Facebook
Edutopia on Facebook
Twitter
Edutopia on Twitter
Google+
Edutopia on Google+
Pinterest
Edutopia on Pinterest Follow Me on Pinterest
WHAT WORKS IN EDUCATION The George Lucas Educational Foundation
Subscribe to RSS

Social and Emotional Learning and the Start of School

Maurice Elias

Prof. of Psychology, Director, Rutgers Social-Emotional Learning Lab, Director, the Collaborative Center for Community-Based Research and Service

From a Social and Emotional Learning (SEL) point of view, the most important consideration at the start of the new school year is to create positive feelings and optimism about school. This has many practical implications for both educators and parents.

Here are seven ideas to keep in mind:

Number One

Make a special effort to greet children in a positive and uplifting way at the start of school. Create a festive atmosphere, not a "get down to business" factory atmosphere.

Number Two

Highlight all the good and exciting things that will be happening at the beginning of the school year, as well as throughout the year.

Number Three

Give students a chance to share good memories about the summer, what they are looking forward to for the new school year, and something about themselves that they would like classmates to know. Time spent helping the students in a class bond in positive ways will bring large dividend later in the year as students work together in pairs, teams, and groups.

Number Four

Allow students to have input into setting the rules for the classroom, in terms of both "do's" and "don'ts."

Number Five

Give students an opportunity each day to reflect on what they are learning. Ask them to keep a journal and write down, at the end of the day, three things they are taking with them from the school day. Have them keep daily journals in one or some or all subject areas where, at the end of a class period or unit or project, they write down three things they are taking away from that unit of work.

Number Six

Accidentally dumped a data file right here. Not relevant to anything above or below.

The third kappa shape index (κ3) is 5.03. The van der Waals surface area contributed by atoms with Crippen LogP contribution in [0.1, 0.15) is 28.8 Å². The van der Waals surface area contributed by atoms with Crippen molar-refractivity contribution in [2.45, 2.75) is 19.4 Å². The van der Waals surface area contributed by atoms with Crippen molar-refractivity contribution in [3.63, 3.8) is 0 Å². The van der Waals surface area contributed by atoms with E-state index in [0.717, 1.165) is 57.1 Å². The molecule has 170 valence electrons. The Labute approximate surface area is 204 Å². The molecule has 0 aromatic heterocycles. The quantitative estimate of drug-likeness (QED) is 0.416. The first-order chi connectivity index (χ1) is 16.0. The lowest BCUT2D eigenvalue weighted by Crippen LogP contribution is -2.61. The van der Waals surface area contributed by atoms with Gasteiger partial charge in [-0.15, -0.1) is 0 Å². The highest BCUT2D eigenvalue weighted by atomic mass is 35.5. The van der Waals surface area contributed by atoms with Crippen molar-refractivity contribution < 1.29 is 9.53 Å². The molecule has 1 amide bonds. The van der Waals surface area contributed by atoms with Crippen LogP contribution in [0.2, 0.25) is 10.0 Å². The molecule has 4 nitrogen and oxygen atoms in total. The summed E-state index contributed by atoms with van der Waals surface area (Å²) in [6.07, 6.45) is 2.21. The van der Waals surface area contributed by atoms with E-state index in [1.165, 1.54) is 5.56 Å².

Parents, the parallel of all these apply to you. Keep the first days of school very positive. Allow time for routines to kick in. Don't get upset if your child is running late, or forgets things. Make it clear that you understand and expect by the end of the first week of school, routines will be set and work well. Ask your child for suggestions about ways to modify the routines that are not going well.

Also, after school, ask your child to share the best parts of the school day. Later, ask your child what they are looking forward to most the next day. Please note the words, "best" and "most." These are relative terms, so there will be a "best" part of a bad day and something to look forward to "most" even where the day is dreaded. In that way, you keep the focus positive. Remember, school is much more than classes. Asking about hallways, announcements, and things other than academic classes may garner special conversations.

Number Seven

Teachers and parents should share what the school is doing around social-emotional and character development, health, and such key areas as prevention of harassment, intimidation, and bullying. Parents, if you are not given this information proactively, seek it out. Teachers, your best hope for continuity and reinforcement of school messages out of school is if parents know what it is that their children are being taught!

The essence of SEL is to be sure that the adults dealing with children understand that the gateway to learning is through children's social and emotional skills and experiences. Opening that gateway at the start of the school year will lead to a smoother path during all subsequent days.

Maurice Elias

Prof. of Psychology, Director, Rutgers Social-Emotional Learning Lab, Director, the Collaborative Center for Community-Based Research and Service
Related Tags:

Comments (23)Sign in or register to postSubscribe to comments via RSS

SE Tarrah's picture
SE Tarrah
Middle School Special Education Teacher from GA

I love the positive aspects you have here. I have quite a few EBD students and I try to keep this school setting positive and show the students a relationship that is healthy.
I do have to "get down to business" fairly quickly as I am a middle school teacher and we have a lot to do that first week, but I try to have get to know you activities as well.
Thanks for this input!

TZ

SHARON GARCIA's picture